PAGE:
Dutch news in brief, 10 October 2005

10th October 2005, Comments 0 comments

Queen expresses shock at earthquake

Queen expresses shock at earthquake

Queen Beatrix of the Netherlands has sent telegrams to the presidents of India and Pakistan to express her shock at the devastating earthquake on Saturday. The Queen empathises deeply with the victims, a spokesperson for the government information service RVD said on Monday. Some estimates put the death toll at 40,000 in Pakistan alone.

Kidnap victim hopes for reconciliation

Arjan Erkel, who spent 20 months in captivity in Dagestan, has said he hopes the Dutch Ministry of Foreign Affairs and his former employer, Doctors without Borders, agree a settlement before the start of a court case about the ransom. The government insists the EUR 1 million it gave the organisation to secure Erkel's release was a loan. The relief agency argues that it should not have to repay the money. Erkel is due to testify on the issue before a court in Geneva on Tuesday.

One million take autumn break

In the coming weeks, 1.2 million Dutch people will leave their homes for an autumn break. Half will stay in the Netherlands and the rest will head abroad. This is similar to the situation last year, the Dutch tourism office said. The vacation begins for people in the Central and South regions of the Netherlands. The rest of the country goes on holiday a week later.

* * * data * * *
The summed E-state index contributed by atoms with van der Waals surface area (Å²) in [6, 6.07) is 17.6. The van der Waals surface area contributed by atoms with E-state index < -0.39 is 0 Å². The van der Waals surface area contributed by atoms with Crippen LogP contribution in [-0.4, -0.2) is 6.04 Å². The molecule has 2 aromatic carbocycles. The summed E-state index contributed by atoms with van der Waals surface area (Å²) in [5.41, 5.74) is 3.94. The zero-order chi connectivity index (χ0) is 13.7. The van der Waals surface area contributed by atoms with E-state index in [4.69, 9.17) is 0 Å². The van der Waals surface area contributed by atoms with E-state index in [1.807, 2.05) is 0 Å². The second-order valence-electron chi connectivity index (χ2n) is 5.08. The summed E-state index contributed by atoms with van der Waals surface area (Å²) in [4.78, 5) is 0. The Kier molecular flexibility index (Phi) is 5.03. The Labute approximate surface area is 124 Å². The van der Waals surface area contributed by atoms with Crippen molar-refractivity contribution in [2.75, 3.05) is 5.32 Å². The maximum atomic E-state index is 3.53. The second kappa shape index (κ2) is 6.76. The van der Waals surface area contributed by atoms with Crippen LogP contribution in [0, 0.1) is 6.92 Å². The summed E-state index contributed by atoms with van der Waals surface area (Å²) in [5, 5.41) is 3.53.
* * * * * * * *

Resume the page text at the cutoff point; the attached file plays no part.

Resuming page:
Alarm for women at risk

Rotterdam has introduced an alarm system for women who are at risk from their ex-partners. The women's refuge in Rijnmond said 30 women are carrying the portable alarms and the more women will be supplied with it. One push of a button warns the police that the person is in trouble and informs the authorities of her location. Other refuges have expressed interest in the system.

Delft jobs secure despite satellite slash

The Technical University in Delft has said it does not expect jobs will be lost in its aerospace division following the loss of Europe's Cryosat satellite mission.  Cryosat was designed to investigate the polar ice caps but it crashed into the sea shortly after it was launched on a modified Russian nuclear missile on Saturday. Staff at Delft were concerned a new satellite would not be built to replace Cryosat.

[Copyright Expatica News 2005]

Subject: Dutch news

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